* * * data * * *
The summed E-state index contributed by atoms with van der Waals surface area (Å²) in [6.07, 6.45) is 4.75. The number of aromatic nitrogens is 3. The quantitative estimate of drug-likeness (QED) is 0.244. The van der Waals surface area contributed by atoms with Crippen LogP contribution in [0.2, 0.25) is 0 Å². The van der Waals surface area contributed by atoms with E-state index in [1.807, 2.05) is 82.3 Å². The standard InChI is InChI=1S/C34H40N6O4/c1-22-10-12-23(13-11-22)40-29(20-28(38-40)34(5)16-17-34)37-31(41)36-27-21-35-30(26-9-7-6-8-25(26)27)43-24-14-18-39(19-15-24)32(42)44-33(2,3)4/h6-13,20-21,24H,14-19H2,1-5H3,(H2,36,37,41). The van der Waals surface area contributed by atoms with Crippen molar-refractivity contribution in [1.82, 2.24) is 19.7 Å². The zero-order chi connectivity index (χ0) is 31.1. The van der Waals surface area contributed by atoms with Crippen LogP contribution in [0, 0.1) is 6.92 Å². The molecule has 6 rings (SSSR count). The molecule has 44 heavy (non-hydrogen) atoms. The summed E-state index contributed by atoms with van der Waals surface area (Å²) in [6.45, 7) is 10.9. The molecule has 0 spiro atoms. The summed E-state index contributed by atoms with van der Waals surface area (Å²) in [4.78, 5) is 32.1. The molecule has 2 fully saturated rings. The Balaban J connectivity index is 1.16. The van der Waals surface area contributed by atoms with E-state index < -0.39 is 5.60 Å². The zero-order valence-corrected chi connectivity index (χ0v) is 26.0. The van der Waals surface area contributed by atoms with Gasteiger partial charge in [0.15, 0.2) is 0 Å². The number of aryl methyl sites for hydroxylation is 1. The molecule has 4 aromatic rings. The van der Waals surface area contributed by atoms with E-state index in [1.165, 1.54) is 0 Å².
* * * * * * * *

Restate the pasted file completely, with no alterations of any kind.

The summed E-state index contributed by atoms with van der Waals surface area (Å²) in [6.07, 6.45) is 4.75. The number of aromatic nitrogens is 3. The quantitative estimate of drug-likeness (QED) is 0.244. The van der Waals surface area contributed by atoms with Crippen LogP contribution in [0.2, 0.25) is 0 Å². The van der Waals surface area contributed by atoms with E-state index in [1.807, 2.05) is 82.3 Å². The standard InChI is InChI=1S/C34H40N6O4/c1-22-10-12-23(13-11-22)40-29(20-28(38-40)34(5)16-17-34)37-31(41)36-27-21-35-30(26-9-7-6-8-25(26)27)43-24-14-18-39(19-15-24)32(42)44-33(2,3)4/h6-13,20-21,24H,14-19H2,1-5H3,(H2,36,37,41). The van der Waals surface area contributed by atoms with Crippen molar-refractivity contribution in [1.82, 2.24) is 19.7 Å². The zero-order chi connectivity index (χ0) is 31.1. The van der Waals surface area contributed by atoms with Crippen LogP contribution in [0, 0.1) is 6.92 Å². The molecule has 6 rings (SSSR count). The molecule has 44 heavy (non-hydrogen) atoms. The summed E-state index contributed by atoms with van der Waals surface area (Å²) in [6.45, 7) is 10.9. The molecule has 0 spiro atoms. The summed E-state index contributed by atoms with van der Waals surface area (Å²) in [4.78, 5) is 32.1. The molecule has 2 fully saturated rings. The Balaban J connectivity index is 1.16. The van der Waals surface area contributed by atoms with E-state index < -0.39 is 5.60 Å². The zero-order valence-corrected chi connectivity index (χ0v) is 26.0. The van der Waals surface area contributed by atoms with Gasteiger partial charge in [0.15, 0.2) is 0 Å². The number of aryl methyl sites for hydroxylation is 1. The molecule has 4 aromatic rings. The van der Waals surface area contributed by atoms with E-state index in [1.165, 1.54) is 0 Å².